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Gender and Justice: Women, Drugs, and Sentencing Policy
The study, Gender and Justice: Women, Drugs, and Sentencing Policy, also examined the impact of drug offenses for women in three states - New York, California, and Minnesota -and found substantial variation among these states. In New York, almost the entire increase (91%) in women sentenced to prison from 1986 to 1995 was accounted for by drug offenses. In California, drug offenses represented 55% of the increase and in Minnesota, 26%.
Minority women have been disproportionately affected by the impact of drug arrest and sentencing policies. Of the women sentenced to prison for drug offenses in the three states, 91 were minorities in New York, 54% in California, and 27% in Minnesota, all substantially greater than the minority proportion of each state's population.
The study attributed the dramatic changes in women's incarceration to several factors: the impact of drug abuse on low income women; declining economic opportunities for many women; limited treatment options; and the harsh mandatory sentencing policies adopted in conjunction with the war on drugs. Overall, women in prison are disproportionately low-income, with low education levels, high rates of substance abuse (over 60%) and mental illness (24%). In addition, more than half have been physically or sexually abused.
Marc Mauer, Assistant Director of The Sentencing Project and co-author of the report, stated that "The war on drugs' and harsh sentencing policies have combined to make a bad situation worse for many women. The unprecedented growth in the number of women prisoners affects not only women, but their thousands of children as well."
The study found considerable variation in the degree to which Hispanic women are affected by drug policies. In New York, Hispanic women were substantially overrepresented among women sentenced to prison for a drug offense in 1995 - 44% compared to their 14% share of the population - while in California, they constituted 31% of the population, but 25% of the women sentenced to prison for drug offenses.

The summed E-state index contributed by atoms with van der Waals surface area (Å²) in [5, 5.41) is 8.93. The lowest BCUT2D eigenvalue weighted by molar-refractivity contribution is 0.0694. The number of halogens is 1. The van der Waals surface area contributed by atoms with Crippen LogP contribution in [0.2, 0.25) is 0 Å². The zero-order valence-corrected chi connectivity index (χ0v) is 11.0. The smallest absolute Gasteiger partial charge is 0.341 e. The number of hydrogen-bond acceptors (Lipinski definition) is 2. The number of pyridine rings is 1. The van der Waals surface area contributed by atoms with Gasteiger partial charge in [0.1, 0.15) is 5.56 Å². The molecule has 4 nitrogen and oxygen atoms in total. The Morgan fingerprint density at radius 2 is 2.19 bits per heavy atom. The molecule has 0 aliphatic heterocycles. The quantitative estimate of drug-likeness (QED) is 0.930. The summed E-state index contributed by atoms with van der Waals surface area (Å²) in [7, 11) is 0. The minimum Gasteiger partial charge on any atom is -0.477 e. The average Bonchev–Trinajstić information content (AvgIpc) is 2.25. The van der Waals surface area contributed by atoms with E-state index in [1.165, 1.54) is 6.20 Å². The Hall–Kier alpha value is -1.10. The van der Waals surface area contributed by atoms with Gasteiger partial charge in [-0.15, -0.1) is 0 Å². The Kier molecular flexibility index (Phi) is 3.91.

The report also analyzed the impact of rising imprisonment on women and children. Two-thirds of women in prison are mothers to children under the age of 18, many of whom were heading single parent households prior to their incarceration. Half the women prisoners in a 1991 survey reported never having received a visit from their children while incarcerated. In most states, women convicted of drug felonies are now banned for life from receiving welfare or food stamp benefits, as well as financial aid for higher education.
The Sentencing Project called on policymakers to adopt several remedies for the growing impact of incarceration on women:
repeal mandatory sentencing laws such as New York's "Rockefeller Drug Laws" which require a 15-year sentence for sale of two ounces or possession of four ounces of a narcotic drug;
repeal the denial of welfare and education benefits for persons with a drug conviction;
expand the availability of drug treatment both within and outside the criminal justice system; and,
provide support for children of incarcerated mothers by improving parenting skills, providing greater access to treatment, and breaking the cycle of addiction and imprisonment.
The study, Gender and Justice: Women, Drugs, and Sentencing Policy, by Marc Mauer, Cathy Potler, and Richard Wolf, is available for $8.00 from The Sentencing Project at 1516 P St. NW, Washington, D.C. 20005; (202) 628-0871.
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